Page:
On lawsuits against press freedom

Warief Djajanto Basorie, Jakarta | Opinion | Tue, February 09 2016


What are unjustifiable lawsuits against press freedom? This is an issue journalists observing National Press Day on Feb. 9 in Lombok, the fast developing go-to island east of Bali, should give thought to and talk through.

Unjustifiable lawsuits against press freedom is a term Herlambang Perdana Wiratraman coined. The law school lecturer at the Surabaya-based University of Airlangga labeled lawsuits as unjustifiable when they are directed to intimidate.

Dr. Herlambang used the label in his highly readable 2014 dissertation Press Freedom, Law and Politics in Indonesia presented at Leiden University. These are lawsuits political and business figures hurl at journalists and media outlets with the intent to harass and hurt as reprisal over conceived abhorrent reporting. 

“They are directed against professional journalism, demand an extreme amount of compensation, are often accompanied by intimidation, and usually serve to promote political-economic elite interests,” Herlambang writes in his 320-page study.

In his research, Herlambang interviewed more than 150 people, mostly journalists but also judges, police, lawyers, press council members and media owners. Nearly every journalist he interviewed considered civil lawsuits against the press a means of “intimidation” rather than a process to sustain accurate reporting.

The researcher lists three reasons why journalists feel such lawsuits are intimidating. One, the extraordinary amount of compensation demanded is oft adequate to a bankrupt a media firm. Two, internal conflict dwelling on blame shifting. Three, the judicial process is time consuming, complicated and costly.

Herlambang cites the 2011 case of Radar Tegal vs Cipta Yasa Multi Usaha Inc. (CYMA) in which CYMA sent a reply to Radar Tegal that was published almost immediately without editing. CYMA complained the Central Java newspaper reported the company did not have a permit.

Nevertheless, two weeks later CYMA filed a lawsuit against Radar Tegal demanding Rp 247.4 billion (US$18.2 million), a sum that would bankrupt the paper. Fortunately, as CYMA did not follow press law procedure, the court dismissed the claim. 

Earlier, in a 2008 case, a businessman, arguing insult over reports that he was arrested for gambling in a luxury hotel, sued seven different Jakarta-based media with separate claims for damages ranging from $3 million to $16 million.

Each of the four Jakarta district courts where the businessman filed his lawsuits refused the claims. One argument was that the news report was based on police sources and the complainant should have addressed the police and not the press. 

Herlambang also goes into detail with regard to celebrated post-Soeharto reform era cases involving news magazines Tempo and Time that ended in Supreme Court cassation and judicial review for the latter, in their favor.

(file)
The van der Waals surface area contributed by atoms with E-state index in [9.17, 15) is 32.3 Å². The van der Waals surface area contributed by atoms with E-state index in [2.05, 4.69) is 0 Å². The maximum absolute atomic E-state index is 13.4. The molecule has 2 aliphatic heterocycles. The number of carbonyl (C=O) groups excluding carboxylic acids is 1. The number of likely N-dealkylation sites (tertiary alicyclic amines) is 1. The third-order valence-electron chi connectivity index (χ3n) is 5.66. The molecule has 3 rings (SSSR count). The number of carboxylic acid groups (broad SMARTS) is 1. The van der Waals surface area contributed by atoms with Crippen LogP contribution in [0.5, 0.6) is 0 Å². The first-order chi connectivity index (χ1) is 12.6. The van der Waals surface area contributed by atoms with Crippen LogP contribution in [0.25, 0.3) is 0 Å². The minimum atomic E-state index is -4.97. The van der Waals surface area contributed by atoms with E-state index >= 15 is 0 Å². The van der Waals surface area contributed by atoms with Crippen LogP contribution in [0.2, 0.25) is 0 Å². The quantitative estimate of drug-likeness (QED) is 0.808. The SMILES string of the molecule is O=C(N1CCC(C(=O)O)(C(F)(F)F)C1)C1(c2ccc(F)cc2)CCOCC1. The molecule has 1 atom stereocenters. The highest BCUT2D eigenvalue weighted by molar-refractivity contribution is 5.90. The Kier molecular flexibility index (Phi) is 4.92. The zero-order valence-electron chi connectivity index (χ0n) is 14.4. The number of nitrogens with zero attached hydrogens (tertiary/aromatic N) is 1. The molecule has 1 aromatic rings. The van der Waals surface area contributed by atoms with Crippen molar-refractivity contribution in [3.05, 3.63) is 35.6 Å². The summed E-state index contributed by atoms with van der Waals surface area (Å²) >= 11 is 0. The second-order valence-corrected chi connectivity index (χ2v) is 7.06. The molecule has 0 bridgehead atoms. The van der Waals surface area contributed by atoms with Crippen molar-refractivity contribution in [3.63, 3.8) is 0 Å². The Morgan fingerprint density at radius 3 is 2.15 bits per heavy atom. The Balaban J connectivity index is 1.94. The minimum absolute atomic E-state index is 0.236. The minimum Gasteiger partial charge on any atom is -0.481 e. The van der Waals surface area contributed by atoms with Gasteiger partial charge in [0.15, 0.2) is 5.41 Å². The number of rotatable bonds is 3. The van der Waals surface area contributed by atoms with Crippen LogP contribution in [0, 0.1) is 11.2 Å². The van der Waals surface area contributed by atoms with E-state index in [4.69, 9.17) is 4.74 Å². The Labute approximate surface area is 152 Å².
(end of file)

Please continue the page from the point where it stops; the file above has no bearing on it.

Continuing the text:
After the end of the 32-year authoritarian rule of Soeharto’s New Order in 1998, Herlambang notes that Indonesia has gained more democracy, decentralization and a rise in local business elites. 

Unlike the Soeharto years, when such lawsuits were few, the reform era sees more civil lawsuits against the press, with insult and defamation as the dominant issue.

Before filing a lawsuit, the course complainants should take is to comply with press law procedure. First use the right to reply. If that does not satisfy, report to the Press Council that mediates public complaints about the press. If that fails, go to court but knowing it could be costly and generate unwanted publicity.

Indonesia has legally based press freedom under the 1999 Press Law and Article 28F of the Constitution and yet Indonesia currently ranks 138 out of 180 in the 2015 World Press Freedom Index of Reporters Without Borders.

Indonesia’s press scored 40.75 in a range from 1 to 100. The lower the score the greater the press freedom is recognized. Thailand’s position is 134. Timor Leste is 103. Taiwan, at 51, is the lead Asian nation. At the summit is Finland.

So long as unjustifiable lawsuits against press freedom continue, Indonesia’s press will not make the top ranks of the World Press Freedom Index. Journalists should realize this.

In exercising their press freedom, undaunted and unfazed reporters should work with unchallenged accuracy and utmost carefulness. They should get the full support of both their editors and their media outlet for the reporting they do. They should also learn the law and press law procedure. 

In the meantime, after their thorough talk-thru, the sands of Senggigi Beach on the west coast of Lombok beckon for an evening of contemplation.


The writer teaches at Dr. Soetomo Press Institute, Jakarta

- See more at: http://www.thejakartapost.com/news/2016/02/09/on-lawsuits-against-press-freedom.html#sthash.Bsaotg1X.dpuf

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